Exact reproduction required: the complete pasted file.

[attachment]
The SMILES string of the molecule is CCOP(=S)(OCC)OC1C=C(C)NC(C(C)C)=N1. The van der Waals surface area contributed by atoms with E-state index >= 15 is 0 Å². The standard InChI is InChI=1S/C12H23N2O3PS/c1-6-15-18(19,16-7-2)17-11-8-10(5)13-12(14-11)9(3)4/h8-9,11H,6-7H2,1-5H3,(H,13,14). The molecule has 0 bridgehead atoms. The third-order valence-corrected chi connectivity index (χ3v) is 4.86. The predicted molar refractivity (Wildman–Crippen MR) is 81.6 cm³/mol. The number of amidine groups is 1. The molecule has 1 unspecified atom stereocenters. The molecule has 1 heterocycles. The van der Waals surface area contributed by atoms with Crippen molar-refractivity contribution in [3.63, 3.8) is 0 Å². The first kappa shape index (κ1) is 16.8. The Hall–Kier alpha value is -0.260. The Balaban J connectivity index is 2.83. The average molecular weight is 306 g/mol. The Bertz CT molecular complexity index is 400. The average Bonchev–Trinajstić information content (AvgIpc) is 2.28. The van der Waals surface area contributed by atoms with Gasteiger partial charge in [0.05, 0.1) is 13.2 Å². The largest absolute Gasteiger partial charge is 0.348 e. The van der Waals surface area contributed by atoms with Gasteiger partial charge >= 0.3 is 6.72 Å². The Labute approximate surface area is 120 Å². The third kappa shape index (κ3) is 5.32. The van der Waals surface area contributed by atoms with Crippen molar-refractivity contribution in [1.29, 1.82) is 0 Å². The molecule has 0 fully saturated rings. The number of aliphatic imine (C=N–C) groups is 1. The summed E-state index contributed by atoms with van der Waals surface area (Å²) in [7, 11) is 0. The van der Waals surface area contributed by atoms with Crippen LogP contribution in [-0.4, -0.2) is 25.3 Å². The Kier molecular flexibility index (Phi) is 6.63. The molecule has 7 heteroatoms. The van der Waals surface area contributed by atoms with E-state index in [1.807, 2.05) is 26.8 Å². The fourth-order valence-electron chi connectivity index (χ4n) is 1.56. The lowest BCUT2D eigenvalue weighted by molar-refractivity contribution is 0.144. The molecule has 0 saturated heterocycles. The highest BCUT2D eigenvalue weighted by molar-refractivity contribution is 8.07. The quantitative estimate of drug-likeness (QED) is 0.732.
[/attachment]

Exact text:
The SMILES string of the molecule is CCOP(=S)(OCC)OC1C=C(C)NC(C(C)C)=N1. The van der Waals surface area contributed by atoms with E-state index >= 15 is 0 Å². The standard InChI is InChI=1S/C12H23N2O3PS/c1-6-15-18(19,16-7-2)17-11-8-10(5)13-12(14-11)9(3)4/h8-9,11H,6-7H2,1-5H3,(H,13,14). The molecule has 0 bridgehead atoms. The third-order valence-corrected chi connectivity index (χ3v) is 4.86. The predicted molar refractivity (Wildman–Crippen MR) is 81.6 cm³/mol. The number of amidine groups is 1. The molecule has 1 unspecified atom stereocenters. The molecule has 1 heterocycles. The van der Waals surface area contributed by atoms with Crippen molar-refractivity contribution in [3.63, 3.8) is 0 Å². The first kappa shape index (κ1) is 16.8. The Hall–Kier alpha value is -0.260. The Balaban J connectivity index is 2.83. The average molecular weight is 306 g/mol. The Bertz CT molecular complexity index is 400. The average Bonchev–Trinajstić information content (AvgIpc) is 2.28. The van der Waals surface area contributed by atoms with Gasteiger partial charge in [0.05, 0.1) is 13.2 Å². The largest absolute Gasteiger partial charge is 0.348 e. The van der Waals surface area contributed by atoms with Gasteiger partial charge >= 0.3 is 6.72 Å². The Labute approximate surface area is 120 Å². The third kappa shape index (κ3) is 5.32. The van der Waals surface area contributed by atoms with Crippen molar-refractivity contribution in [1.29, 1.82) is 0 Å². The molecule has 0 fully saturated rings. The number of aliphatic imine (C=N–C) groups is 1. The summed E-state index contributed by atoms with van der Waals surface area (Å²) in [7, 11) is 0. The van der Waals surface area contributed by atoms with Crippen LogP contribution in [-0.4, -0.2) is 25.3 Å². The Kier molecular flexibility index (Phi) is 6.63. The molecule has 7 heteroatoms. The van der Waals surface area contributed by atoms with E-state index in [1.807, 2.05) is 26.8 Å². The fourth-order valence-electron chi connectivity index (χ4n) is 1.56. The lowest BCUT2D eigenvalue weighted by molar-refractivity contribution is 0.144. The molecule has 0 saturated heterocycles. The highest BCUT2D eigenvalue weighted by molar-refractivity contribution is 8.07. The quantitative estimate of drug-likeness (QED) is 0.732.